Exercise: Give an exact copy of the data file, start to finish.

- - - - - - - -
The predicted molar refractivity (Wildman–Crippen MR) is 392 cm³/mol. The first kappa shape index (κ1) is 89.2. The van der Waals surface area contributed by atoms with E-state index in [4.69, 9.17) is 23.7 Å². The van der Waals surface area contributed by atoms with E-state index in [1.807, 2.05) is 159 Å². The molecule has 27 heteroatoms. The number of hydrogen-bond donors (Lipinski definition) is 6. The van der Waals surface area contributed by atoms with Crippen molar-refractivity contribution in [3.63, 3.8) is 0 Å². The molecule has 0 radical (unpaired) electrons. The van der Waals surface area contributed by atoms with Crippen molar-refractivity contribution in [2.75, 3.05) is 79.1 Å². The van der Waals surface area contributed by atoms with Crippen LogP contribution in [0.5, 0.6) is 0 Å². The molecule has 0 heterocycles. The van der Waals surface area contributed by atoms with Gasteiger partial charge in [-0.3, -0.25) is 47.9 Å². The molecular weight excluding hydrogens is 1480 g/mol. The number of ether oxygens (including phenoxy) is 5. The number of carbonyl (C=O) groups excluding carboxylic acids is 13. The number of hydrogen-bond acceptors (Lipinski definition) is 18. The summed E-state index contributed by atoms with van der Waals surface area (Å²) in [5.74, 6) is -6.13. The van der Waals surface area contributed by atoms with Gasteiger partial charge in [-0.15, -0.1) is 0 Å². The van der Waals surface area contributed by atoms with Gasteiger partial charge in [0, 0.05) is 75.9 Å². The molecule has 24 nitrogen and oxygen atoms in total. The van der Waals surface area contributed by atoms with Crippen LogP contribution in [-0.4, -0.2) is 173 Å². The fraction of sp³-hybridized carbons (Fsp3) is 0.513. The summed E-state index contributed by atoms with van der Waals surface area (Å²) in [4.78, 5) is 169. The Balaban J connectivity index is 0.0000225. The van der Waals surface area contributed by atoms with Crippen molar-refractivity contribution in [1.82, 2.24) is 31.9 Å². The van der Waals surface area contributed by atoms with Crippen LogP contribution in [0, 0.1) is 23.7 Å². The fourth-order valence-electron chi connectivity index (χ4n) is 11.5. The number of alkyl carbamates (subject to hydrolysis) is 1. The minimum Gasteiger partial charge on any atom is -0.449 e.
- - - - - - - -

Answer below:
The predicted molar refractivity (Wildman–Crippen MR) is 392 cm³/mol. The first kappa shape index (κ1) is 89.2. The van der Waals surface area contributed by atoms with E-state index in [4.69, 9.17) is 23.7 Å². The van der Waals surface area contributed by atoms with E-state index in [1.807, 2.05) is 159 Å². The molecule has 27 heteroatoms. The number of hydrogen-bond donors (Lipinski definition) is 6. The van der Waals surface area contributed by atoms with Crippen molar-refractivity contribution in [3.63, 3.8) is 0 Å². The molecule has 0 radical (unpaired) electrons. The van der Waals surface area contributed by atoms with Crippen molar-refractivity contribution in [2.75, 3.05) is 79.1 Å². The van der Waals surface area contributed by atoms with Crippen LogP contribution in [0.5, 0.6) is 0 Å². The molecule has 0 heterocycles. The van der Waals surface area contributed by atoms with Gasteiger partial charge in [-0.3, -0.25) is 47.9 Å². The molecular weight excluding hydrogens is 1480 g/mol. The number of ether oxygens (including phenoxy) is 5. The number of carbonyl (C=O) groups excluding carboxylic acids is 13. The number of hydrogen-bond acceptors (Lipinski definition) is 18. The summed E-state index contributed by atoms with van der Waals surface area (Å²) in [5.74, 6) is -6.13. The van der Waals surface area contributed by atoms with Gasteiger partial charge in [-0.15, -0.1) is 0 Å². The van der Waals surface area contributed by atoms with Gasteiger partial charge in [0, 0.05) is 75.9 Å². The molecule has 24 nitrogen and oxygen atoms in total. The van der Waals surface area contributed by atoms with Crippen LogP contribution in [-0.4, -0.2) is 173 Å². The fraction of sp³-hybridized carbons (Fsp3) is 0.513. The summed E-state index contributed by atoms with van der Waals surface area (Å²) in [4.78, 5) is 169. The Balaban J connectivity index is 0.0000225. The van der Waals surface area contributed by atoms with Crippen molar-refractivity contribution in [1.82, 2.24) is 31.9 Å². The van der Waals surface area contributed by atoms with Crippen LogP contribution in [0, 0.1) is 23.7 Å². The fourth-order valence-electron chi connectivity index (χ4n) is 11.5. The number of alkyl carbamates (subject to hydrolysis) is 1. The minimum Gasteiger partial charge on any atom is -0.449 e.